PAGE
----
Some platforms need a VM in order to use Docker. Docker Native on those platforms simply does that with the "native" hypervisors of those OSes. The reason for this is that Docker relies on features of the Linux kernel to work, and other OSes simply don't have those features.
As to why we offer our own VM implementation is two-fold. First, the VIrtualBox implementation we use was designed and built long before Docker Native was actually available (they released around the same time we came out of beta), and second, our implementation is considerably more stable and performant on MacOS, and at least slightly faster on Windows.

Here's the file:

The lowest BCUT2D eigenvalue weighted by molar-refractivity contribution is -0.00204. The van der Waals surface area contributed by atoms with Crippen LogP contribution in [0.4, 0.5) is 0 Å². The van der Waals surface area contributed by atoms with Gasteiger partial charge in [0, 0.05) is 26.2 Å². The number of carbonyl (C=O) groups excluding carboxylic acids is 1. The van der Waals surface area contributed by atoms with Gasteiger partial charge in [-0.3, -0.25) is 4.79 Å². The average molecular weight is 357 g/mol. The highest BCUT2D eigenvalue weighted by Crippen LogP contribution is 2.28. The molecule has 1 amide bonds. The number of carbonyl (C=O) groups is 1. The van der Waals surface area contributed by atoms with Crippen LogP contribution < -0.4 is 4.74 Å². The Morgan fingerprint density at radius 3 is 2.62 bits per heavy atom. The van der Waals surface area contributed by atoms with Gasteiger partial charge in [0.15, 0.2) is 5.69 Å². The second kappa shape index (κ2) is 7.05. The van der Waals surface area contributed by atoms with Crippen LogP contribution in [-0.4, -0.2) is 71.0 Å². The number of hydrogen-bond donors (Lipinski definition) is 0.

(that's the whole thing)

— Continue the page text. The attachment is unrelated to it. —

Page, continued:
Obviously, Linux users will rarely have reason to use the VirtualBox approach, since Docker is built right into the OS, but it's always helpful to have the option in cases of older kernels, for example, which are missing some of the features Nanobox relies on to function.